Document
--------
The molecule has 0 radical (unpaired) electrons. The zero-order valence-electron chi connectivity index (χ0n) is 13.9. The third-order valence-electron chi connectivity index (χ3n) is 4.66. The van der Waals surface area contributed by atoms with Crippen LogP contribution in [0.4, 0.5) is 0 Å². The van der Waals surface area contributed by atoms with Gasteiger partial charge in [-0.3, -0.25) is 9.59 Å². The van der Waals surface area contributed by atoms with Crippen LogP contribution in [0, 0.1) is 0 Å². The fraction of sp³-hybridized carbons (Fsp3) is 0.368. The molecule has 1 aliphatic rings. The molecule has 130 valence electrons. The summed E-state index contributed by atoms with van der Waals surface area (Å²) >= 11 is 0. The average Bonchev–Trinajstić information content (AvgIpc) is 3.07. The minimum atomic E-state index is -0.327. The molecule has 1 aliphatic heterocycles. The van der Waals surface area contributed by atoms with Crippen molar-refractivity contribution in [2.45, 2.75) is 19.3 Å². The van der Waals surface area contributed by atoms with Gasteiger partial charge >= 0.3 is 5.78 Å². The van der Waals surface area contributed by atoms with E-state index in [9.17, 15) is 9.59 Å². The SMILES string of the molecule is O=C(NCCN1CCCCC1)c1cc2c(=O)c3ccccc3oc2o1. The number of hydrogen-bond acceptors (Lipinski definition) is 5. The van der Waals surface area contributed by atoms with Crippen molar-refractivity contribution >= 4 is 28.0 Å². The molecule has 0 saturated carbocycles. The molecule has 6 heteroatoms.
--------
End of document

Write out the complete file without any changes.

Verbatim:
The molecule has 0 radical (unpaired) electrons. The zero-order valence-electron chi connectivity index (χ0n) is 13.9. The third-order valence-electron chi connectivity index (χ3n) is 4.66. The van der Waals surface area contributed by atoms with Crippen LogP contribution in [0.4, 0.5) is 0 Å². The van der Waals surface area contributed by atoms with Gasteiger partial charge in [-0.3, -0.25) is 9.59 Å². The van der Waals surface area contributed by atoms with Crippen LogP contribution in [0, 0.1) is 0 Å². The fraction of sp³-hybridized carbons (Fsp3) is 0.368. The molecule has 1 aliphatic rings. The molecule has 130 valence electrons. The summed E-state index contributed by atoms with van der Waals surface area (Å²) >= 11 is 0. The average Bonchev–Trinajstić information content (AvgIpc) is 3.07. The minimum atomic E-state index is -0.327. The molecule has 1 aliphatic heterocycles. The van der Waals surface area contributed by atoms with Crippen molar-refractivity contribution in [2.45, 2.75) is 19.3 Å². The van der Waals surface area contributed by atoms with Gasteiger partial charge >= 0.3 is 5.78 Å². The van der Waals surface area contributed by atoms with E-state index in [9.17, 15) is 9.59 Å². The SMILES string of the molecule is O=C(NCCN1CCCCC1)c1cc2c(=O)c3ccccc3oc2o1. The number of hydrogen-bond acceptors (Lipinski definition) is 5. The van der Waals surface area contributed by atoms with Crippen molar-refractivity contribution >= 4 is 28.0 Å². The molecule has 0 saturated carbocycles. The molecule has 6 heteroatoms.